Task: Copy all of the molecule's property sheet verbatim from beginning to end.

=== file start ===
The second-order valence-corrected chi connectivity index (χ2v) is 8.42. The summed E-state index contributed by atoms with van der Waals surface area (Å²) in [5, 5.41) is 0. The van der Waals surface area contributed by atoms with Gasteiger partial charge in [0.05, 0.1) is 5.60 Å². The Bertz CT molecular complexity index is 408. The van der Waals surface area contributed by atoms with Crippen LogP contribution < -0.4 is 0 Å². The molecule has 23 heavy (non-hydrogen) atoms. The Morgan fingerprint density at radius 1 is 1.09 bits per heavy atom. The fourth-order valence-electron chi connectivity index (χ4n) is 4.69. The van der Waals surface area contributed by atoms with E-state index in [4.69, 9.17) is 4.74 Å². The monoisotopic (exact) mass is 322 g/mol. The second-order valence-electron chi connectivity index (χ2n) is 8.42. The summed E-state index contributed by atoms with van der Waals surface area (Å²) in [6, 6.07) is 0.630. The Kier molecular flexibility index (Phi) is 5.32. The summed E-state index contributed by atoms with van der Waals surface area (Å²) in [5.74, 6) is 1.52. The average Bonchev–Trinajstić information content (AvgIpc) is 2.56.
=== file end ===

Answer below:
The second-order valence-corrected chi connectivity index (χ2v) is 8.42. The summed E-state index contributed by atoms with van der Waals surface area (Å²) in [5, 5.41) is 0. The van der Waals surface area contributed by atoms with Gasteiger partial charge in [0.05, 0.1) is 5.60 Å². The Bertz CT molecular complexity index is 408. The van der Waals surface area contributed by atoms with Crippen LogP contribution < -0.4 is 0 Å². The molecule has 23 heavy (non-hydrogen) atoms. The Morgan fingerprint density at radius 1 is 1.09 bits per heavy atom. The fourth-order valence-electron chi connectivity index (χ4n) is 4.69. The van der Waals surface area contributed by atoms with E-state index in [4.69, 9.17) is 4.74 Å². The monoisotopic (exact) mass is 322 g/mol. The second-order valence-electron chi connectivity index (χ2n) is 8.42. The summed E-state index contributed by atoms with van der Waals surface area (Å²) in [6, 6.07) is 0.630. The Kier molecular flexibility index (Phi) is 5.32. The summed E-state index contributed by atoms with van der Waals surface area (Å²) in [5.74, 6) is 1.52. The average Bonchev–Trinajstić information content (AvgIpc) is 2.56.